Thursday, 14 January 2016: 8:30 AM
La Nouvelle A ( New Orleans Ernest N. Morial Convention Center)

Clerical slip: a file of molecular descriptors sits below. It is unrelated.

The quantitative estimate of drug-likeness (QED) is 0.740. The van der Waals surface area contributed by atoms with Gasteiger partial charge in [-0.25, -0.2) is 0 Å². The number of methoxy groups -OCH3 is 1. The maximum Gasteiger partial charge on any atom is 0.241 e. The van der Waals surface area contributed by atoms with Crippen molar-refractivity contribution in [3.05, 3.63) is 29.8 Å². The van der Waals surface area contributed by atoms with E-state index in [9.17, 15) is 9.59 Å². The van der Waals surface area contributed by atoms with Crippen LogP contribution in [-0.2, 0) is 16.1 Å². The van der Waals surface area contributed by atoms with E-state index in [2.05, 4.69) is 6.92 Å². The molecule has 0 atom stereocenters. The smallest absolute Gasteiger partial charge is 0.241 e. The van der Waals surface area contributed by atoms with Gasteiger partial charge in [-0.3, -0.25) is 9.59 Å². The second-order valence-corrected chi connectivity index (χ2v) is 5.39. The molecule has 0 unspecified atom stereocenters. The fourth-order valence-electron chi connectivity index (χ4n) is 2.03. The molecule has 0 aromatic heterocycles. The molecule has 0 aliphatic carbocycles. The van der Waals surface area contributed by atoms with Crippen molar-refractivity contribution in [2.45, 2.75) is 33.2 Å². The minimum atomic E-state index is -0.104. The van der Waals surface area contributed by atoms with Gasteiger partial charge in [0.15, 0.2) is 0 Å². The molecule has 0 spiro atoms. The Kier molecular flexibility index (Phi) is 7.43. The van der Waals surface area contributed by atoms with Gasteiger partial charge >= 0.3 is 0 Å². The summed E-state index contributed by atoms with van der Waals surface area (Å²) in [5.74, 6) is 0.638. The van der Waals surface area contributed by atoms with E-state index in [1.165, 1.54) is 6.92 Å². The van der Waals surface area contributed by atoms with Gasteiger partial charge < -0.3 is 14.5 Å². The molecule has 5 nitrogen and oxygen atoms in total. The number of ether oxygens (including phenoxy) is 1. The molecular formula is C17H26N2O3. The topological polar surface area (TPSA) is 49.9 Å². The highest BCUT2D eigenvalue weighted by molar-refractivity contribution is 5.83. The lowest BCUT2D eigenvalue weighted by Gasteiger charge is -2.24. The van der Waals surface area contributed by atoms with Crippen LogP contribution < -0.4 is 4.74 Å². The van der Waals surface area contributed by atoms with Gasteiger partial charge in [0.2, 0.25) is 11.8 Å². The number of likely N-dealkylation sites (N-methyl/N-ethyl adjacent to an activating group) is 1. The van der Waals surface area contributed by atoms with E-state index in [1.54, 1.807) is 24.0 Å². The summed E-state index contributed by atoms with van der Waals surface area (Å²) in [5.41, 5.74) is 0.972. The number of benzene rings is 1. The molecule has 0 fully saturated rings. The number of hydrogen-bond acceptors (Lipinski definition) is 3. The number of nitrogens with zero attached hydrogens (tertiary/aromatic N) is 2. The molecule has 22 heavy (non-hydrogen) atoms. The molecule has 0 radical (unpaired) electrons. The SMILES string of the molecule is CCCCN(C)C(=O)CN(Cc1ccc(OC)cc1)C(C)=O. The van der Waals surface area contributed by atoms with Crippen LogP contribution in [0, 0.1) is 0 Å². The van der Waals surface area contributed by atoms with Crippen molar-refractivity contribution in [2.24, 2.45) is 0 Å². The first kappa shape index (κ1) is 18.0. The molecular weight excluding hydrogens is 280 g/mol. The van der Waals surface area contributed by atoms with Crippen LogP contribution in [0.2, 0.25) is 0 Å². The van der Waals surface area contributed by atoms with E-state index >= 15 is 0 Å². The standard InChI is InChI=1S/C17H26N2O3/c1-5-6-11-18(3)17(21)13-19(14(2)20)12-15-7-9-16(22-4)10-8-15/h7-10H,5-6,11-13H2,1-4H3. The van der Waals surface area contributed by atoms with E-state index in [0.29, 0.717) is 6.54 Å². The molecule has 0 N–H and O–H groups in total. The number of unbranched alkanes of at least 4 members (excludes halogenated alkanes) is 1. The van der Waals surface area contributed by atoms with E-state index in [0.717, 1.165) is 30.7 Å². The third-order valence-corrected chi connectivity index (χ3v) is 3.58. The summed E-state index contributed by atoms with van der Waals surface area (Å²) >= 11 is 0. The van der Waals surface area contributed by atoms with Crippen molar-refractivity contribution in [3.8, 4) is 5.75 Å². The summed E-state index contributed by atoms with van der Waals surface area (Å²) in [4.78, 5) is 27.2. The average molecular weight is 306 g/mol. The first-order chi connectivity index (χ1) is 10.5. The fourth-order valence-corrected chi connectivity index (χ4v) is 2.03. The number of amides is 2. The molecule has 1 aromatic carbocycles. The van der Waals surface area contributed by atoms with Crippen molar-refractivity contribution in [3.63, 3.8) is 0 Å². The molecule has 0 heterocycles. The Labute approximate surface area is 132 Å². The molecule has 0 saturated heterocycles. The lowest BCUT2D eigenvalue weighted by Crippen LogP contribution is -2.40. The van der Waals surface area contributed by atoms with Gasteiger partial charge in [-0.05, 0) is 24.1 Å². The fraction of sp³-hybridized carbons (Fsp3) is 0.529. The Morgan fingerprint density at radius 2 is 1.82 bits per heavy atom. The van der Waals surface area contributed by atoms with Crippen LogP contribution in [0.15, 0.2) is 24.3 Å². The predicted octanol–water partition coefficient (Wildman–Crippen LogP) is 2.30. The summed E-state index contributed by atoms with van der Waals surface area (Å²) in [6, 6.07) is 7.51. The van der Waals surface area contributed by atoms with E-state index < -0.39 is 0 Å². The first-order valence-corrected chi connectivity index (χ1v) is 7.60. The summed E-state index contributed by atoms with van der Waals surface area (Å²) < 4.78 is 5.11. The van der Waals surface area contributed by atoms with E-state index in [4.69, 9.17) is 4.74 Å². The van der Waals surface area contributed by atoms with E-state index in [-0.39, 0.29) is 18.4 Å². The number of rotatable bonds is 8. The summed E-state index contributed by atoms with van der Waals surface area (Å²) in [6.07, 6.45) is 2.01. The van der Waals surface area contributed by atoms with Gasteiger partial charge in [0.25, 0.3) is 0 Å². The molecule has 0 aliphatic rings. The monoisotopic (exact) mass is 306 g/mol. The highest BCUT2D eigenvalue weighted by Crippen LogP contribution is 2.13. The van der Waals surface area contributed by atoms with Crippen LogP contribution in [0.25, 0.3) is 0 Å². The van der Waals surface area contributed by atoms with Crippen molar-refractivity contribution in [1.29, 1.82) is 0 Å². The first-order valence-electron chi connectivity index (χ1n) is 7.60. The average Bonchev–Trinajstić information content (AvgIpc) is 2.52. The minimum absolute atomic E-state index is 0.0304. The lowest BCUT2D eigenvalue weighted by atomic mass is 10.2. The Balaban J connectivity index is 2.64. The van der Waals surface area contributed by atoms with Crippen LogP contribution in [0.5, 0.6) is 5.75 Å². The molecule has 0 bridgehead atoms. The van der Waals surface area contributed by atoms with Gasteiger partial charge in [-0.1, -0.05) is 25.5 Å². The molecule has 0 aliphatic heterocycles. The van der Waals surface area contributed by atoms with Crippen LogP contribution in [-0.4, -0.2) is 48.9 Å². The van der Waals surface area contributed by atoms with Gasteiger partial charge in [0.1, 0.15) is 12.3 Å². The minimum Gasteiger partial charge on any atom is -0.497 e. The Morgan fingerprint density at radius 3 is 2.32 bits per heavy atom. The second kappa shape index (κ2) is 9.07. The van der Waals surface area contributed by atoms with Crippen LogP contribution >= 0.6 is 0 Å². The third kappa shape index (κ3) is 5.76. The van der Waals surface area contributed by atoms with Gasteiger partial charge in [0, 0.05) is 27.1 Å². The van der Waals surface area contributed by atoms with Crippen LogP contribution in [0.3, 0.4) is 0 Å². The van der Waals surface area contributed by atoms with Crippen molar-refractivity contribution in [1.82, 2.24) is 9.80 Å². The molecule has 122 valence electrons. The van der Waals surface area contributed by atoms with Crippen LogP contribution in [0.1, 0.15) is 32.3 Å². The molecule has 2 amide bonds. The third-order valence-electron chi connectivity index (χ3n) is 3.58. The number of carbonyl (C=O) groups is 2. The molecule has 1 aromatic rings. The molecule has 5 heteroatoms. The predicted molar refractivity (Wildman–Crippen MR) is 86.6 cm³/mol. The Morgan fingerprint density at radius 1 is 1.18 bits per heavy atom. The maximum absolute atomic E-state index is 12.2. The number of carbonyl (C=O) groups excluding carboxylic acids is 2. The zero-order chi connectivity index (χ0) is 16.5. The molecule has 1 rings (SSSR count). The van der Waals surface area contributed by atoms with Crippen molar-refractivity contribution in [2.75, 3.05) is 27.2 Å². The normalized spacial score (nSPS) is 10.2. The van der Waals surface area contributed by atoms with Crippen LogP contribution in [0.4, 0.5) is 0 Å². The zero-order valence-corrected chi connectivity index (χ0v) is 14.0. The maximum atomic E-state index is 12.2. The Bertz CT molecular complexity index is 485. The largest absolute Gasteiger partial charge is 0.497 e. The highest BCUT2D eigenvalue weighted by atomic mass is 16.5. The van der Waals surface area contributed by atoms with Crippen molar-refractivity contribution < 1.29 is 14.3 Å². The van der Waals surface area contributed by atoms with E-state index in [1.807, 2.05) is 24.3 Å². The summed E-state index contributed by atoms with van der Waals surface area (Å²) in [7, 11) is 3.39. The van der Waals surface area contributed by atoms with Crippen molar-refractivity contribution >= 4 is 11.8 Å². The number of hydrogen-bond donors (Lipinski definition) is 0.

Mixed phase clouds have an important impact on the Earth's radiation budget. These clouds have been observed in the Arctic during most of the year and under a variety of synoptic conditions. They also have remarkable persistence, lasting up to several days. Given that the Arctic is particularly sensitive to climate change and that mixed phase clouds contribute significantly to the Arctic energy and cryospheric mass budgets, a better understanding of these clouds and the conditions that benefit their occurrence and longevity is needed. A relative lack of observations over the Arctic, and the Greenland Ice Sheet in particular, has hindered our ability to characterize these clouds up to this point. The Integrated Characterization of Energy, Clouds, Atmospheric State, and Precipitation at Summit (ICECAPS) project is designed, in part, to address the scientific questions surrounding mixed phase clouds by providing observations of the atmosphere at Summit Station, Greenland. Using data collected as part of the project, 348 mixed phase cloud cases with a minimum length of six hours have been identified during the period from June 2010 through March 2015 using a combination of lidar and radar observations from Summit. This dataset has been used to determine the seasonality of mixed-phase cloud occurrence. A maximum in occurrence occurs in mid to late summer with a minimum in late winter/early spring. The occurrence of these clouds is linked to the large-scale circulation related to the North Atlantic Oscillation (NAO) and the Arctic Oscillation (AO) with mixed phase clouds more likely to develop when the index is negative. In addition, the NAO index at event onset is correlated to the longevity of the clouds, especially when considering the upper quartile of events in terms of length. Data from the ERA-Interim reanalysis will be used to classify the synoptic setup during mixed phase cloud events with a focus on the initiation and demise of these clouds in order to determine the effect of large-scale forcing on their lifecycle. The consistency (between events) of the analysis will help to determine if non-local processes are most important for initiating and/or maintaining these clouds. The longer-lived clouds are of particular interest; specifically the ERA data will be used to illustrate differences in the large-scale circulation that corresponds to these events as compared to shorter-lived clouds. The analyses will also be compared to the expected large-scale patterns associated with the NAO and AO in order to further determine the importance of these modes for mixed phase cloud occurrence. Seasonality will also be addressed in this analysis to determine whether the large-scale setup that favors mixed phase clouds is consistent for events during different times of the year.
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